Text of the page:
An Yves Klein painting featuring his trademark bluest-of-blue pigment will go to auction as a highlight of Christie’s evening sale of postwar and contemporary art in New York on November 13. The work from 1960, Barbara (ANT 113), is part of Klein’s fabled “Anthropometries” series, for which female models would be covered in the pigment and then choreographically directed by the artist to imprint their bodies on canvas.
Barbara (ANT 113) has been valued with an estimate of $12 million to $18 million, and has the potential to beat the auction record for the “Anthropometries” series—currently $12.4 million for Anthropométrie “Le buffle” (ANT 93), from 1960–61, which sold at Christie’s back in 2010.
The piece to be sold next month comes from an unknown private collection, and a portion of the proceeds from its sale will benefit the Water Academy for Sustainable and Responsible Development Foundation, which is a Switzerland-based environmental initiative. The cause might strike some as appropriate, since the painted form suggests a cresting wave in bright blue. (The model’s body is mostly abstracted, but a couple of footprints, chest marks, and pawing handprints add a jolt of humanity to the shape.)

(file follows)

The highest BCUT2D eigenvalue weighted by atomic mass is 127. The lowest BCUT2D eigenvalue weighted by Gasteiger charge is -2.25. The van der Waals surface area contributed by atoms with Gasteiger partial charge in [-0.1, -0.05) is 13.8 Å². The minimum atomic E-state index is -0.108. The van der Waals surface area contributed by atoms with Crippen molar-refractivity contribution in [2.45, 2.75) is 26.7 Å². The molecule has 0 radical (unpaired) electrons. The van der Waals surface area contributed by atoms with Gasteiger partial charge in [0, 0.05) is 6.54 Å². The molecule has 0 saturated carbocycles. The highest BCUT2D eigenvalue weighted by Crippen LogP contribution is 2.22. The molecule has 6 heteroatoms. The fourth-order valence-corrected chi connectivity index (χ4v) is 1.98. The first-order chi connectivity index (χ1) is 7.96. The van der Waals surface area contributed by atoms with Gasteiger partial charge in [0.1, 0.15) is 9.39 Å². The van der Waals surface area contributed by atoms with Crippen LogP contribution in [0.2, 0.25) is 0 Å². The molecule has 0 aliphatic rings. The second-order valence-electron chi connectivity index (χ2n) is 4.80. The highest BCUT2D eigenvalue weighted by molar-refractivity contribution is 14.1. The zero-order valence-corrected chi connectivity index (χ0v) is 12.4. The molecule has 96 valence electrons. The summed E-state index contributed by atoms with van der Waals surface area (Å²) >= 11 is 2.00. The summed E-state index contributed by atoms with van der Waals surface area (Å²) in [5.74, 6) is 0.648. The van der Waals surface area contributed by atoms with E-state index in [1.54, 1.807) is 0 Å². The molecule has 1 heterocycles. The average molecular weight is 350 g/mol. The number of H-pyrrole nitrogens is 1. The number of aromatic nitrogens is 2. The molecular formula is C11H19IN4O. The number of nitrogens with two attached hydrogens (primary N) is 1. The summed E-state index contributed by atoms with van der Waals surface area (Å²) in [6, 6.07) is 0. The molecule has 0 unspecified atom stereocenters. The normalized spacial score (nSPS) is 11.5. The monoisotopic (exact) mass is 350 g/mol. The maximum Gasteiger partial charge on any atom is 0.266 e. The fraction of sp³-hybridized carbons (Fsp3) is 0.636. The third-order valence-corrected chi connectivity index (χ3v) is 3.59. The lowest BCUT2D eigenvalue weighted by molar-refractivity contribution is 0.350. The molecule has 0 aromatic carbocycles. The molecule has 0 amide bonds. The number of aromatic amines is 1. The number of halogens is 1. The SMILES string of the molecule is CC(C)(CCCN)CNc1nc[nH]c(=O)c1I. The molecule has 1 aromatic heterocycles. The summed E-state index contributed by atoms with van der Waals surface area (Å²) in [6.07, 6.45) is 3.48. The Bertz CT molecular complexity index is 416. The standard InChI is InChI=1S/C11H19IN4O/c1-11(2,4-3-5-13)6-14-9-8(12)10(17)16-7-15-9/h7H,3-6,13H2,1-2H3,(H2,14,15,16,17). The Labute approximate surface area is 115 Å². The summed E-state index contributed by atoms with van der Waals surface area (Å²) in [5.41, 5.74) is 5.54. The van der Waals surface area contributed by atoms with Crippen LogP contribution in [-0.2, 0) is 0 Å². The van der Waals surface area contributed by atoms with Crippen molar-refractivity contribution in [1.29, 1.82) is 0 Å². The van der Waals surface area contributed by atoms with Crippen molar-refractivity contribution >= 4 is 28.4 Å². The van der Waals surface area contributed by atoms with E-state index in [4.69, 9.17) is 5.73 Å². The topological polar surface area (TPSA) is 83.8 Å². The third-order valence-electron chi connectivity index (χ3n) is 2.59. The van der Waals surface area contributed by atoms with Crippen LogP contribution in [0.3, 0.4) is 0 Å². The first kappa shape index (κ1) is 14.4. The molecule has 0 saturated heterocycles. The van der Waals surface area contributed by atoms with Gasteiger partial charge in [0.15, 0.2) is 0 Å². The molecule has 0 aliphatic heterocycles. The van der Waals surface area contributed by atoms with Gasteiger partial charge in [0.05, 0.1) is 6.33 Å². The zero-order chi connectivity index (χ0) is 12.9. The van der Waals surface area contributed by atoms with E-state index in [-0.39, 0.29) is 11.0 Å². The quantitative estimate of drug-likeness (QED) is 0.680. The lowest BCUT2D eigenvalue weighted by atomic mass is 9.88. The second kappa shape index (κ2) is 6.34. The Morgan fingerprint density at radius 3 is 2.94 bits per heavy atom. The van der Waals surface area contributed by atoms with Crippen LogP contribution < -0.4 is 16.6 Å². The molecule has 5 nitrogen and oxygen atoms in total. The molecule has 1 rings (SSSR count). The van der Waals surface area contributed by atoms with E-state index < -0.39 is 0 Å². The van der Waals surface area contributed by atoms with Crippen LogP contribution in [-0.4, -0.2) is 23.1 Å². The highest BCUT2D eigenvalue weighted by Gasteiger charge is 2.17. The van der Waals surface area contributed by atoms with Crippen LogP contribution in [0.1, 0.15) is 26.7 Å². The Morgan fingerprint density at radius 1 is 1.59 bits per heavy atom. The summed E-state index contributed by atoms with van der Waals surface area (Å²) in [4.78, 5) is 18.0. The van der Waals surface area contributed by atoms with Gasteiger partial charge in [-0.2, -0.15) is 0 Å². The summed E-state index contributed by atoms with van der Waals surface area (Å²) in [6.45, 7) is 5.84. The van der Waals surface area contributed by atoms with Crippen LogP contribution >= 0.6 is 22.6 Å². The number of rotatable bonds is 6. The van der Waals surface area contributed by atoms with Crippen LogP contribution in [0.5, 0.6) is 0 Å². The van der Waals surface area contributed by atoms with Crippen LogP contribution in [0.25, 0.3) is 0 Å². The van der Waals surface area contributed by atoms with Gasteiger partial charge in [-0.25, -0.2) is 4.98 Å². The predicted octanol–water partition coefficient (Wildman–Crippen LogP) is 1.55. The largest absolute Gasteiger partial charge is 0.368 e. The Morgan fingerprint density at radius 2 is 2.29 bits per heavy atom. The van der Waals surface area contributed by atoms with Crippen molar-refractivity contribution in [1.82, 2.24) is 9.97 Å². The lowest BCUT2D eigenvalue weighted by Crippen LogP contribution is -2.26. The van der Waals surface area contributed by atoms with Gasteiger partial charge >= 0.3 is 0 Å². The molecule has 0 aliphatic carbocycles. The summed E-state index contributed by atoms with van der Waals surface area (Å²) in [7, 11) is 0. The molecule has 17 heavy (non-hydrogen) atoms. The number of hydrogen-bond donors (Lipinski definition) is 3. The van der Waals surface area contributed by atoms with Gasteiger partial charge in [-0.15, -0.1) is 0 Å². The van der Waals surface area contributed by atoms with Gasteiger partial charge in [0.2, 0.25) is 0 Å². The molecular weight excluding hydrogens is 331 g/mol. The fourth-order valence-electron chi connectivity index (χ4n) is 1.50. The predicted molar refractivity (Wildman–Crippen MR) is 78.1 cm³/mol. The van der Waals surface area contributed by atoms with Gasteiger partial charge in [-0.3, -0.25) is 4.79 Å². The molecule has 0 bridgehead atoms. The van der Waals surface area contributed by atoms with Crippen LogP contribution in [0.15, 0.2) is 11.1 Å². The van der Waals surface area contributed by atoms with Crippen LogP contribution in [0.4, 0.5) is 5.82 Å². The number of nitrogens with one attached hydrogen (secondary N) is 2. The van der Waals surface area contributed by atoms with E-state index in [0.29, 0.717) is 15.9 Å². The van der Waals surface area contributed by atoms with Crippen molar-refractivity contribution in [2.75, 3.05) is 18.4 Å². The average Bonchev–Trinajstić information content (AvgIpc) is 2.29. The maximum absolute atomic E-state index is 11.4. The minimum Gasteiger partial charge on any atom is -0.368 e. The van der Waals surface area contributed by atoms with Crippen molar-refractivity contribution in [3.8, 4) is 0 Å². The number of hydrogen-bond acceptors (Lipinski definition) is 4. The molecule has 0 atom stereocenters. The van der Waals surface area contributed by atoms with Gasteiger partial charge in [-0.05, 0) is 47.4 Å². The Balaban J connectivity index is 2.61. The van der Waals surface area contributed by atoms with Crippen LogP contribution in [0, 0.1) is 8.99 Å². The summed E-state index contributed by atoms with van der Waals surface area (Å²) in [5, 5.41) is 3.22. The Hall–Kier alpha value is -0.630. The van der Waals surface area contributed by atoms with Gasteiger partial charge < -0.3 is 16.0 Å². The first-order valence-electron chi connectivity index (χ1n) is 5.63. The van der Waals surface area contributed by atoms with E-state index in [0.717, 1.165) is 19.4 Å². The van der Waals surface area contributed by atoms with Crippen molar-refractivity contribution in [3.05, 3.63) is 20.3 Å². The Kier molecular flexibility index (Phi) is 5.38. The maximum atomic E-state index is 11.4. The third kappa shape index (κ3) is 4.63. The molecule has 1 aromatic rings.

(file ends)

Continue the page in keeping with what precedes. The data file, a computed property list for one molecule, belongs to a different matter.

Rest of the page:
Alex Rotter, Christie’s chairman of postwar and contemporary art, said in a statement that the piece “is brimming with dynamism and intensity representing a culminating moment in Klein’s celebrated ‘Anthropometries,’ an extraordinary burst of artistic production that resulted in some of the most revolutionary canvases of the 20th century.”
Of the sale’s charitable aspect, Rotter added that the water crisis is “an urgent issue in the world today.”